A Time to Race
Fortunately for Gunnar, after buying his first motorcycle – a literal basket case – he looked up the owner of a local motorcycle repair shop, Bengt Kling. In time, Kling took Gunnar under his wing, acting as a personal mentor and teaching him about mechanics, problem-solving and making economical repairs. At 15, Gunnar, with the help of Kling, started building a modest race bike; he was already focused on his 16th birthday, the age required to participate in local races.
Of course, his mother, Inga Lindstrom, was concerned about her young son’s safety and his determination to begin racing, so she visited with the chairman of the local motorcycle club, SMK Eksjö, who also happened to be Bengt Kling. He provided reassuring advice about the benefit of closed-course, well-supervised racing. Shortly after, with his mother’s reluctant blessing, Gunnar entered his first event, an observed trials. While trials was not his aspiration, it was a start, and Gunnar was finally able to boldly paint a number on his first number plate and tell his schoolmates that he was now “racing motorcycles.”
Military service was mandatory in Sweden at the time, and Gunnar served his required period of roughly one year. Fortunately, he was assigned to the nearest army base, which was actually in the town of Eksjö, so Gunnar remained close to home and also had the comfort and support of being known by many of the officers, some of whom looked out for the teenager. It was a good experience for Gunnar, who spent much of his time riding, maintaining and repairing the Swedish military motorcycles, at the time Czechoslovakian-made Jawas.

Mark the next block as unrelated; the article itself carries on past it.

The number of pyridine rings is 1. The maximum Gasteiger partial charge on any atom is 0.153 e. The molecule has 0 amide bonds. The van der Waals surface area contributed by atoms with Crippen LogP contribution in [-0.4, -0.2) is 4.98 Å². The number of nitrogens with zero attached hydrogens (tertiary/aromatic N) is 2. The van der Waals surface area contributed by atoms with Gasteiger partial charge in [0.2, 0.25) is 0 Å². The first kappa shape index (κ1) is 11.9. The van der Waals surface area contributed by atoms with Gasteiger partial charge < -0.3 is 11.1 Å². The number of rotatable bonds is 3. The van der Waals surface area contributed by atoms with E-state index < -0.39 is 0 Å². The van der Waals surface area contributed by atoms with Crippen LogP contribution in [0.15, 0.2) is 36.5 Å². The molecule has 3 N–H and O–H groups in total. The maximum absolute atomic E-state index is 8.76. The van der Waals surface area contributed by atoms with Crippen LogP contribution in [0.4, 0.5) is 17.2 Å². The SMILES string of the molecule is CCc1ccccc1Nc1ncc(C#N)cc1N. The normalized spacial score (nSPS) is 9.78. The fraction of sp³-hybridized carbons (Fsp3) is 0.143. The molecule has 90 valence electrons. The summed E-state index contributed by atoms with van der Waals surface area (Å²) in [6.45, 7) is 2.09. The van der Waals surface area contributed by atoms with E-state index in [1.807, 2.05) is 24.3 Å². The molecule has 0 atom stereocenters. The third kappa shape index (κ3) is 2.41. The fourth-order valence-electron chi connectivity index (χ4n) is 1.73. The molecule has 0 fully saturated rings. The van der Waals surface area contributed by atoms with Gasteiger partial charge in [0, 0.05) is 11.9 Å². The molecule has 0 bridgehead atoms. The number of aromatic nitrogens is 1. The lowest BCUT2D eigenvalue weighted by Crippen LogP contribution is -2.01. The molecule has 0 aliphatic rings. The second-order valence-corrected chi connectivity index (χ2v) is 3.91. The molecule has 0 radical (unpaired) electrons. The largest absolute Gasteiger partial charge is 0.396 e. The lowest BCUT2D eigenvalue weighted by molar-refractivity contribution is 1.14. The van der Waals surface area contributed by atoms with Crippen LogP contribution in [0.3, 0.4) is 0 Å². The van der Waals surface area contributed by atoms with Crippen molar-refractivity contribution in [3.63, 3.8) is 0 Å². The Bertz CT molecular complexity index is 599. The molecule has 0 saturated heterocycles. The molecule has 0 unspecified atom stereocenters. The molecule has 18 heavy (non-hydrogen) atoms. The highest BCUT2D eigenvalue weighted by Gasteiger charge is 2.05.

But it also made Gunnar realize he didn’t like being put into a “small box.” Gunnar was an individual, and he had his own aspirations that didn’t fit the mold the military might have wished. This is a moment that probably forged his determination to go his own way. The death of his mother and younger brother in a tragic car accident around the same time may have further tempered his Swedish determination.
“This was a difficult time for me,” Gunnar explains. “I was alone with my brother and without any real direction in life. The expectation from family and neighbors was for me to continue as a farmer, so I duly entered an agricultural college and spent an entire year there.”
Motorcycle culture was already rich in Sweden, with a long history of legendary riders – including Bill Nilsson and Rolf Tibblin, who dominated races on their large, powerful four-stroke motorcycles across Sweden and also down in Continental Europe. But with World War II ending and economic growth returning to Northern Europe, small motorcycles were becoming increasingly popular – even in rural Sweden – and the motorcycle culture was changing. Not far away from Eksjö, also in Jönköping County, the Husqvarna Factory, founded in 1689 by the King of Sweden, was producing a small, lightweight motorcycle. The Silverpilen was being used for transportation and, increasingly, for sport riding and competition. These small motorcycles were much more affordable than their large, four-stroke predecessors and could be ridden by a significantly wider range of enthusiasts, helping to expand the sales and sport of motorcycling.